This is an interesting article on the transition from Heroic Leadership to Leadership as a ‘Hosting’ activity. As the article describes, Heroic Leadership relies on the assumption that someone can be in control, which is impossible in this age of inter-connectedness. No one person can offer solutions to every problem and control the environment through their implementation.
This paper suggests that leadership is more about inviting in and ‘hosting’ people who can help solve the challenges we face. ‘Leaders-as-hosts invest in meaningful conversations among people from many parts of the system as the most productive way to engender new insights and possibilities for action.’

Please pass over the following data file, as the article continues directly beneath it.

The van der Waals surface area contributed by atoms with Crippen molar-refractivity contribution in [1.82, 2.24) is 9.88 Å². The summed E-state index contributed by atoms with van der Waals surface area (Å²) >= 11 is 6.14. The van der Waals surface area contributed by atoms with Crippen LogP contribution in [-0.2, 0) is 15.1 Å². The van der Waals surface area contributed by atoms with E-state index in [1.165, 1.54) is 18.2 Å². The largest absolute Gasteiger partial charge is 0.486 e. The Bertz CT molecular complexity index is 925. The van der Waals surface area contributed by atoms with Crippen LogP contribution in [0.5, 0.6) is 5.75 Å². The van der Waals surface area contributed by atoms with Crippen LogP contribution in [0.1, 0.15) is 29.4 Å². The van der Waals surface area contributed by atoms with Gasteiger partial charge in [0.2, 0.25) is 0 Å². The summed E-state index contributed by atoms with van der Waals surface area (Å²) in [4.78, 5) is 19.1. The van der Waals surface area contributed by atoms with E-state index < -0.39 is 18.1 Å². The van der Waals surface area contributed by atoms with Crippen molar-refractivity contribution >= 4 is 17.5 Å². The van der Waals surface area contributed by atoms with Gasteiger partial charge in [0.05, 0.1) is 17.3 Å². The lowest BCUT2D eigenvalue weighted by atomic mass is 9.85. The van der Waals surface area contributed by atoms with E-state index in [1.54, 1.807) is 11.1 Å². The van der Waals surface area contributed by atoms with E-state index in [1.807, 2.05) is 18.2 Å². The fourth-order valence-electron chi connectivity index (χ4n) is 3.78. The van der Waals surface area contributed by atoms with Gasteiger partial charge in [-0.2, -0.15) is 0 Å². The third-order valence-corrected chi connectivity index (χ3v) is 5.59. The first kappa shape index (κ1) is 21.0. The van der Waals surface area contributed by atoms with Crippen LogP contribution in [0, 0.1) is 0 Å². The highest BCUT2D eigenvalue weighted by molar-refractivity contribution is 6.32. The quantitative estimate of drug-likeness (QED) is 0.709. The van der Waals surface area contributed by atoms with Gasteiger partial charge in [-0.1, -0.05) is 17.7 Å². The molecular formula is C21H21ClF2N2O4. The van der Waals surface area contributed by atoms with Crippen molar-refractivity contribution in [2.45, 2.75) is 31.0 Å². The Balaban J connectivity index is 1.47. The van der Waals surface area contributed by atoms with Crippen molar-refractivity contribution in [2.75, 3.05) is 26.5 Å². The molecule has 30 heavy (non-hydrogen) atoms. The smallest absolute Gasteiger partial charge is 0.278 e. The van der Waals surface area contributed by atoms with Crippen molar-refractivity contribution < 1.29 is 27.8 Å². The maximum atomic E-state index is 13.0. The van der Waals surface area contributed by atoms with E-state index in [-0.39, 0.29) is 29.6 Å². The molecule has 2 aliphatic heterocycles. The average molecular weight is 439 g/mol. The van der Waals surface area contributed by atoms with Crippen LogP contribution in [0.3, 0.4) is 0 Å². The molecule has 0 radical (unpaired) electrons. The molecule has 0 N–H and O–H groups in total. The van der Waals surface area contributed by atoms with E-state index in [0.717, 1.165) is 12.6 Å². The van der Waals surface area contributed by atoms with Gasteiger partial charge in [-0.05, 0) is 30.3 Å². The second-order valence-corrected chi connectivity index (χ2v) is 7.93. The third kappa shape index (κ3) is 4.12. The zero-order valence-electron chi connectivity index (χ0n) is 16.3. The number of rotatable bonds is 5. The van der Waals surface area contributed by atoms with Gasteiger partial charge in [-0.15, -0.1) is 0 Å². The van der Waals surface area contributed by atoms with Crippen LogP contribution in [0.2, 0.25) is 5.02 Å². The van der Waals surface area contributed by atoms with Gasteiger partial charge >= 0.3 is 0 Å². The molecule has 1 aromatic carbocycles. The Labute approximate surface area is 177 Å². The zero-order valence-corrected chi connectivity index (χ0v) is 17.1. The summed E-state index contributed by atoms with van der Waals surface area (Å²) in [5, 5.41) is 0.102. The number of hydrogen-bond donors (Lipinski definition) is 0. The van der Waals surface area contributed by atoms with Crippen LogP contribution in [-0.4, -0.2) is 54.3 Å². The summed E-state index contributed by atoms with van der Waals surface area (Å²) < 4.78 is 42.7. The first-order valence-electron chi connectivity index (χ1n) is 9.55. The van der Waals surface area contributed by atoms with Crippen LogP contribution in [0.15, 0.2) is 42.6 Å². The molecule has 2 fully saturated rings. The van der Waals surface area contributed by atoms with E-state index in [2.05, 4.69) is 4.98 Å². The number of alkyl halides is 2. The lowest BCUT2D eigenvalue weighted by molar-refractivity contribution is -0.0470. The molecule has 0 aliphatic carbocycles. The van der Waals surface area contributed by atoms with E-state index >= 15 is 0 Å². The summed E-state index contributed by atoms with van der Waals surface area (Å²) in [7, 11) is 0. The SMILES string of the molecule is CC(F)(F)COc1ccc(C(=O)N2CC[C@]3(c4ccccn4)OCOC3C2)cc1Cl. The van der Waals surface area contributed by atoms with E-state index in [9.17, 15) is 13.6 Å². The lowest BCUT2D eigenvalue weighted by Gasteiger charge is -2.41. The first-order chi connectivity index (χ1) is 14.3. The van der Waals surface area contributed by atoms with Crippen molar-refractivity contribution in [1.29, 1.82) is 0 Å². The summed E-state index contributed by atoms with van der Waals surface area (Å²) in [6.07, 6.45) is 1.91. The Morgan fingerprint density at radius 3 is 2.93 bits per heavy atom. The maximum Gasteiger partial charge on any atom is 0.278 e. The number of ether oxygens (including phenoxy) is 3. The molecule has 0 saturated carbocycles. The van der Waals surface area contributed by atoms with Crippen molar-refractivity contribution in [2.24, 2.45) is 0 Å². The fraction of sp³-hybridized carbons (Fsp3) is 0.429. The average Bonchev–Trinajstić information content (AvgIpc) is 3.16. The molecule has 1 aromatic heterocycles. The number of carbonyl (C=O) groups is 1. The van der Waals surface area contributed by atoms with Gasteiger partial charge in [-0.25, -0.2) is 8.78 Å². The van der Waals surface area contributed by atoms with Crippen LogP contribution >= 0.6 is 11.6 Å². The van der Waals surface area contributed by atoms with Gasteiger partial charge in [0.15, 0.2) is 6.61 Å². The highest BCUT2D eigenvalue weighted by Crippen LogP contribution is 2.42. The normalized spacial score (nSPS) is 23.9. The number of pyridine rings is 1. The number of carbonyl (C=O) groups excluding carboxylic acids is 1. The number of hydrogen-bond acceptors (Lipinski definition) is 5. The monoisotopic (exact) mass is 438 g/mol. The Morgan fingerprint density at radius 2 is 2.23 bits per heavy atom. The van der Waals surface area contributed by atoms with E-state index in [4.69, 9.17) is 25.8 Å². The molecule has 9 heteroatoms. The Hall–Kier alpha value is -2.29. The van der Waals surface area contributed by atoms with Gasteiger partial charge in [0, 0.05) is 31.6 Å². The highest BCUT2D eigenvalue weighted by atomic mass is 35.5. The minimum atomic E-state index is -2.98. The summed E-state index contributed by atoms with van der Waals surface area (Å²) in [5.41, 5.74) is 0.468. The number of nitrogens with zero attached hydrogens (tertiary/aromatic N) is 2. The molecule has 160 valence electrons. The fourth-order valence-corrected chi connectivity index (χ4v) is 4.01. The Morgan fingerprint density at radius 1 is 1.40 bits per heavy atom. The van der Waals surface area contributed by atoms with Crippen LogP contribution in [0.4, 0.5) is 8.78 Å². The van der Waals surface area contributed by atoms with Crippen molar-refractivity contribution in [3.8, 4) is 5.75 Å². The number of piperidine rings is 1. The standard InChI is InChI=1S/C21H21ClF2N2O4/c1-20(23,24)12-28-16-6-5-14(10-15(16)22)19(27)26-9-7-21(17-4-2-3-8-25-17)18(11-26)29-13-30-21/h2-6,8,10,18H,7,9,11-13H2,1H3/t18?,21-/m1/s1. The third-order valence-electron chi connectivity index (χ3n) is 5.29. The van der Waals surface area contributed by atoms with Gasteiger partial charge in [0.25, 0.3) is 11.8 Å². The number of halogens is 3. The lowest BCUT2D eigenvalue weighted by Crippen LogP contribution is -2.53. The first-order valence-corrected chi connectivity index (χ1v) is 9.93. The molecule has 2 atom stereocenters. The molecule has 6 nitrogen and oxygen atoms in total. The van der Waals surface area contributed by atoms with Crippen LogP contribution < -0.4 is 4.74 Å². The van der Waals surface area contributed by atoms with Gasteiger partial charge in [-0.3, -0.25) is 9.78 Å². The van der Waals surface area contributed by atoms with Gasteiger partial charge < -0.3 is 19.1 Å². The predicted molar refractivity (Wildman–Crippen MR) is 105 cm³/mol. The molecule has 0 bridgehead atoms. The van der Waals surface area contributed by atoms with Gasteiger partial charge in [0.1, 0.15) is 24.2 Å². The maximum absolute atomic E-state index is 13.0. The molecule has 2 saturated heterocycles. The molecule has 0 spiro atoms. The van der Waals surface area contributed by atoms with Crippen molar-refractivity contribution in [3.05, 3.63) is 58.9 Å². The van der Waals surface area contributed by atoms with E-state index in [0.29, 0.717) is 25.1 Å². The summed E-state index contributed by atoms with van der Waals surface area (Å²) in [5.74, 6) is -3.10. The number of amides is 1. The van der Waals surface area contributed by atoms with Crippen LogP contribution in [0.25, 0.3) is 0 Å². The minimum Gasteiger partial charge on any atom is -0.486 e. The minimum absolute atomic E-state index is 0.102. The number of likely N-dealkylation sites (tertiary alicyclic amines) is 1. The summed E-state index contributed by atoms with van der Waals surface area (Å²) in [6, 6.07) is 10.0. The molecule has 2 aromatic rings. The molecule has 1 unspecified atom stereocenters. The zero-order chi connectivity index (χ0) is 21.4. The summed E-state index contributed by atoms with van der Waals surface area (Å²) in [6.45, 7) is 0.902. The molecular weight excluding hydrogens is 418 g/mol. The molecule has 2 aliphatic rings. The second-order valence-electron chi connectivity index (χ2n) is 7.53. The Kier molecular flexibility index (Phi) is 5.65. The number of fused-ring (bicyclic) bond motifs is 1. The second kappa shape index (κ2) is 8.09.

From a leadership development perspective, we should reflect on whether we are attempting to be the sterotypical charismatic leader, the person with all the answers, or indeed the person who is engaging in meaningful conversations to deliver substantive change?
I wrote in a previous post about the benefits of experimentation to open up our minds to possibilities. I heard today of a cookery book which intersperses QR codes along the way so you can link into a video clip using your phone, iPad etc.. I love it! Such ideas come about through experimentation, making mistakes, learning and enhancing.
Someone mentioned to me yesterday that we are rearing a generation of kids who feel the need to be perfect. Many won’t attempt new things if they feel they won’t be good at them. How do we change this mind-set to one of curiosity and interest in the intended and unintended outcomes?